Then I moved to northern New England where oil-fired baseboard hot water loops and window A/Cs are the normal setup... Learned upkeep on both ancient and new boilers. Dealt with finicky mixer valves. Replaced and retro-fitted improved burner controls when old ones failed... Dealt with part of a water loop that froze up just because the wind drove in from an odd direction on a part of the house that was normally kept cool, so then we had to burn more oil to keep the water moving... And managed to be happy about it because propane is overpriced up here. :think:

 

Moved to the new place a few years ago, and one of the big attractions was that it was connected to natural gas, and had a gas forced-air furnace and central air. Simple to clean and check each year. Modern furnaces are a little more fiddly with condensation drains to check and/or flush out if necessary, flame sensors to keep clean and the occasional igniter to replace, but that's about all. No more hoisting window units in and out. I appreciate a well-engineered oil-fired hot water system, but the upkeep and lower efficiency compared to a gas forced-air system or a heat pump setup in most parts of the country just can't compete.

 

A couple of years ago I took out the basic thermostat and replaced it with one of Honeywell's top-end programmable systems -- the sensors are wireless, but the main thermostat and controller are still hard-wired in; in fact, the "thermostat" display upstairs is really just an interface to the "brain box" control that's mounted on the furnace/air handler and has to have all the furnace/AC control wiring broken out and run through the new control. Takes a little time to install, but once it's set up you can have it average across multiple temperature sensors and offset run times against an outdoor temperature sensor. Humidity gets controlled by the same multi-sensor system, and again can react based on the outside humidity too, both in humidification and dehumidification modes. It also relies on sensors in the supply and return ducts to sense the temperatures in the system and adjust run times for better efficiency, and keeps a diagnostic log. It can even handle occupancy sensors, but there's always somebody home, so I didn't bother picking those up. But it's basically a really slick commercial-style control system that can run a conventional home system. For me, it's probably paid for itself already because I only paid for the parts and did my own installation. To have it installed professionally probably would have doubled the price because of the man-hours necessary to do the job right -- you just can't rush carefully wiring up the controls, adding any extra transformers for the relay circuit needed to control an add-on humidifier, and doing a proper set-up of the duct-mounted sensors, then running it through test modes to gather the system's operating temperatures and response curves to feed into the initial setup -- the labor cost is probably as much or more than the cost of the electronics, so the average homeowner won't be able to recoup the cost nearly as fast. No wonder the DIY Nest thermostats sell so well -- they really can't out-perform a good pro-grade multi-sensor system, but they're about all the average homeowner wants to spend on a thermostat. Wife has already decided that if we ever have to move again, there will be no more oil heat and window units -- only gas and central air, and I will be installing another pro control system. :teasing-whipyellow::lol:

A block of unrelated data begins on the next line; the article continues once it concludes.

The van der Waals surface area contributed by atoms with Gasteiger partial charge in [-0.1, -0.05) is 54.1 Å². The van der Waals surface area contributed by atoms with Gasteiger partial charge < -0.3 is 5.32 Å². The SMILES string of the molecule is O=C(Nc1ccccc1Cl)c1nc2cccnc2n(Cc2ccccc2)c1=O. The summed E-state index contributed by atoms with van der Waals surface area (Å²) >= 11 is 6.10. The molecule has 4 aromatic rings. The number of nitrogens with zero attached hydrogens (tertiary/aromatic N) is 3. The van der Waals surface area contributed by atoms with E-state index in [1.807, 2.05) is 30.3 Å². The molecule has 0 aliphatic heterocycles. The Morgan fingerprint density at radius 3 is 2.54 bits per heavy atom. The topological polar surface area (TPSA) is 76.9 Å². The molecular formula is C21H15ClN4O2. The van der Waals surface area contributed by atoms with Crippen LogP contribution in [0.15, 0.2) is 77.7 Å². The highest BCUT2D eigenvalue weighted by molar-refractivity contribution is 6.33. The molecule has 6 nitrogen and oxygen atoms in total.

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One of the things that has come out lately is the forced air smart outlets - they can respond to a central thermostat and monitor/control heat output to each room . Great solution for even basic common forced air systems since trying to get everything balanced for the changing conditions is nearly impossible . The system keeps the volume flowing as it should but just regulates how much air is exchanged in each room and uses a simple replacement outlet grate that has a controller built into it - slick .

 

i can see a big change coming soon in how heating and cooling systems are built - more and more are going to "smart" controls and using much more updated systems . Those commercial style chillers are probably the most advanced and seem to have the most promise - it's more efficient to recover the existing heat and recycle it than to heat or cool the air as a whole .

 

Sarge